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ORBA concerned with MTO’s unilateral contract specs

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by Don Wall

The Ontario Road Builders’ Association (ORBA) is upset that the Ministry of Transportation (MTO) has introduced new roadbuilding specifications into 2017 contracts without consulting the industry.
ORBA concerned with MTO’s unilateral contract specs

ORBA executive director Geoff Wilkinson said the unilateral implementation of the new asphalt specifications sets a dangerous precedent and may lead to substandard roadbuilding under 2017 contracts.

The imposition of the new specs comes in the wake of last November's report by Auditor General (AG) Bonnie Lysyk that identified rampant problems with asphalt quality and the execution of roadbuilding contracts.

"It was surprising, and it was disheartening, when we have been working with the MTO to develop quality specifications and input from a technical perspective and oftentimes the MTO won't have the skill sets to evaluate those specifications from the perspective we do, so that is why they come to us and consult," said Wilkinson.

"They accepted the auditor general's report and in doing so responded to her concerns by arbitrarily putting in place these specifications."

The AG's report was flawed in many respects, said Wilkinson. A Nov. 7, 2016 meeting with the AG was merely lip service because the report was already written by that point, he said.

"There may be some unintended consequences with specification changes that have not been tried and tested or properly vetted."

Vince Aurilio
Ontario Asphalt Paving Council

ORBA is in the process of working with a third party to analyze and report on the criticisms contained in the Nov. 30 report.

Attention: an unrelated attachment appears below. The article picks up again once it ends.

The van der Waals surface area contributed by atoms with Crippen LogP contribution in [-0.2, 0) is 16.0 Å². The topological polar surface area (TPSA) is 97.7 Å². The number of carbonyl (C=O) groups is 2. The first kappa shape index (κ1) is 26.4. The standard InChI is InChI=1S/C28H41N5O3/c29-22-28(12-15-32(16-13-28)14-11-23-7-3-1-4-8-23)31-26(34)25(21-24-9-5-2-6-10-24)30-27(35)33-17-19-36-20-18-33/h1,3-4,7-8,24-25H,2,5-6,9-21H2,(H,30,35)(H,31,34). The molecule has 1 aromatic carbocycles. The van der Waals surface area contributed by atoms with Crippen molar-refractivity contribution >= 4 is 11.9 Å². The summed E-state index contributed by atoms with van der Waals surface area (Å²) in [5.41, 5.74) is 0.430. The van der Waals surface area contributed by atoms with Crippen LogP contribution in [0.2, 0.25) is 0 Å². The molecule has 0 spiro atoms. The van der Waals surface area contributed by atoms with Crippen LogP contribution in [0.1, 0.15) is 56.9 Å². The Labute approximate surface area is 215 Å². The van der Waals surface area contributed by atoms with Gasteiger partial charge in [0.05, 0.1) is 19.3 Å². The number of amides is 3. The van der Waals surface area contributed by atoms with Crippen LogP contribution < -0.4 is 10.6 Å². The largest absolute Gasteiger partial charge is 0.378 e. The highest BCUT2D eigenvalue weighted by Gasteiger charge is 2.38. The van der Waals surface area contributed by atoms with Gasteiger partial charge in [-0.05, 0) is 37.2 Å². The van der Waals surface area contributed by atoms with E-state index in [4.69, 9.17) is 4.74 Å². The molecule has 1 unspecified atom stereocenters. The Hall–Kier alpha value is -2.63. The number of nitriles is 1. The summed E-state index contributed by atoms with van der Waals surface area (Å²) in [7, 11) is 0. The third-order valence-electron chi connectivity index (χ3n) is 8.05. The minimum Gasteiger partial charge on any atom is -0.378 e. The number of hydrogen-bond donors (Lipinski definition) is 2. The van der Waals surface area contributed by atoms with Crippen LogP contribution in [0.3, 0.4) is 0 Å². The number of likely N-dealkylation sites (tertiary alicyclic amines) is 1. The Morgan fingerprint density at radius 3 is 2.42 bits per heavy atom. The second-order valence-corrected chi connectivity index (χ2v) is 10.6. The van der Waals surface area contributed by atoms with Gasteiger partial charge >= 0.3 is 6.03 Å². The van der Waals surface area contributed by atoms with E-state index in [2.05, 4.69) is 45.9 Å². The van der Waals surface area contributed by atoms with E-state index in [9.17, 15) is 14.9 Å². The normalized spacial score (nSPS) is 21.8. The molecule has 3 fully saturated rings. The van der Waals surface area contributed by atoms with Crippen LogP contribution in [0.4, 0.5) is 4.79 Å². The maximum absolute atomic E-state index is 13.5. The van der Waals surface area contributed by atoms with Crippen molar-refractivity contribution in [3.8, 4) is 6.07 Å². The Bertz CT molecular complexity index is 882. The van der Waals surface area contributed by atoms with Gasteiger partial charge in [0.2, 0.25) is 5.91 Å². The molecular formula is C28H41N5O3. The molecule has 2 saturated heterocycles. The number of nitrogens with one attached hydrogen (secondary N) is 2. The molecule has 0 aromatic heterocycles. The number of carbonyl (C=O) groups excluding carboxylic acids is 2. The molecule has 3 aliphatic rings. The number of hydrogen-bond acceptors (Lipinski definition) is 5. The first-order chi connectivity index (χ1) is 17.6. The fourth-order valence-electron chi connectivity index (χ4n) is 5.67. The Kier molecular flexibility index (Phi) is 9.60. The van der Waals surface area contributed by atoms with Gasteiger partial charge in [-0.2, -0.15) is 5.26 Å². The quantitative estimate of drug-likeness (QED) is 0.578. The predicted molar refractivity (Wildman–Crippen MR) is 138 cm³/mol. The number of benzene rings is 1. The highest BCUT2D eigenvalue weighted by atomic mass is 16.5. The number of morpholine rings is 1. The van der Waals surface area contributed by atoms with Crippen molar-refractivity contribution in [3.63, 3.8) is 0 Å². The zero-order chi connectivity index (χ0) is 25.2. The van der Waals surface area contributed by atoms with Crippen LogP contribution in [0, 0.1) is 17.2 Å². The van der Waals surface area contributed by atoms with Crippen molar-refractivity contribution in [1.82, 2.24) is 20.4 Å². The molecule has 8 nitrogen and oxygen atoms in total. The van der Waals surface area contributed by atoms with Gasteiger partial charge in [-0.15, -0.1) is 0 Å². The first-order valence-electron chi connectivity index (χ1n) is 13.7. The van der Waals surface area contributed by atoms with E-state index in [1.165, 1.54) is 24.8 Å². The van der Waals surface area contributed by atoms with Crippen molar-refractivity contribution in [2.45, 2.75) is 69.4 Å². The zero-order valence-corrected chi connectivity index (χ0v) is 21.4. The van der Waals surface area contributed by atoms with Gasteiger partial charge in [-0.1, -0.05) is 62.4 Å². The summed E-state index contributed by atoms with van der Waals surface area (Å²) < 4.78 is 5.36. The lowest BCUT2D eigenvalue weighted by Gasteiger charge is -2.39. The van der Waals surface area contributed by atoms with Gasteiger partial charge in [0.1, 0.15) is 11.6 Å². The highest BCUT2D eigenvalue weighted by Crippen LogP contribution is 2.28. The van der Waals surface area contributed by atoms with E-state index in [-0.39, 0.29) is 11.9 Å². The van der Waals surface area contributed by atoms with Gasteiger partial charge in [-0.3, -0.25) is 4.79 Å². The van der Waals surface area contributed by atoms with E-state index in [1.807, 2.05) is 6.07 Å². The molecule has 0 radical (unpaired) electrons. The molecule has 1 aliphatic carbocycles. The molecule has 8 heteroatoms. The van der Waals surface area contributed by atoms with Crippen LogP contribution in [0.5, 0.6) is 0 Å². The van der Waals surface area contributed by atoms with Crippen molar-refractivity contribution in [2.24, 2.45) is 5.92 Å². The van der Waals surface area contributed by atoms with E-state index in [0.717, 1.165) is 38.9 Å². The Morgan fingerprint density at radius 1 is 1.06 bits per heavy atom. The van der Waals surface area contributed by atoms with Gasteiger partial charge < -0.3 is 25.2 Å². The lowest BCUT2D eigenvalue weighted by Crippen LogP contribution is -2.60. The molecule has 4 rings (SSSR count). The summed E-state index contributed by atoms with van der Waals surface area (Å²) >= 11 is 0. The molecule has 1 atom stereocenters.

Wilkinson was successful in drawing the attention of the Canadian Construction Association (CCA) to the matter at the CCA's board meeting held May 27 and 28 in St. John's, N.L. The CCA board highlights package indicated, in part, "(the Civil Infrastructure) Council feels that it is critical for the industry to be included in any discussions regarding changes to specifications or procedures."

Bill Ferreira, vice-president of government relations and public affairs for the CCA, explained, "We don't like to see overreactions on the part of governments, essentially adopting kneejerk positions without proper consultation with industry."

An MTO spokesperson indicated that the ministry prepared an action plan in response to the AG report that identified immediate steps to take to improve the quality and durability of the asphalt used on roadways.

"We have taken the auditor's recommendations very seriously, and that is why we wanted to ensure the new asphalt specifications were in place for the start of the 2017 construction season," a written statement said. "We have worked with ORBA to educate their members about the changes and have also committed to review the specification changes with industry stakeholders after this construction season."

Wilkinson said beyond the lack of prior consultation, ORBA has concerns that the new specifications may have an impact on the quality of roadbuilding.

"With some of them we know we have some issues and challenges right away, and others are unproven and may lead to problems down the road," he said.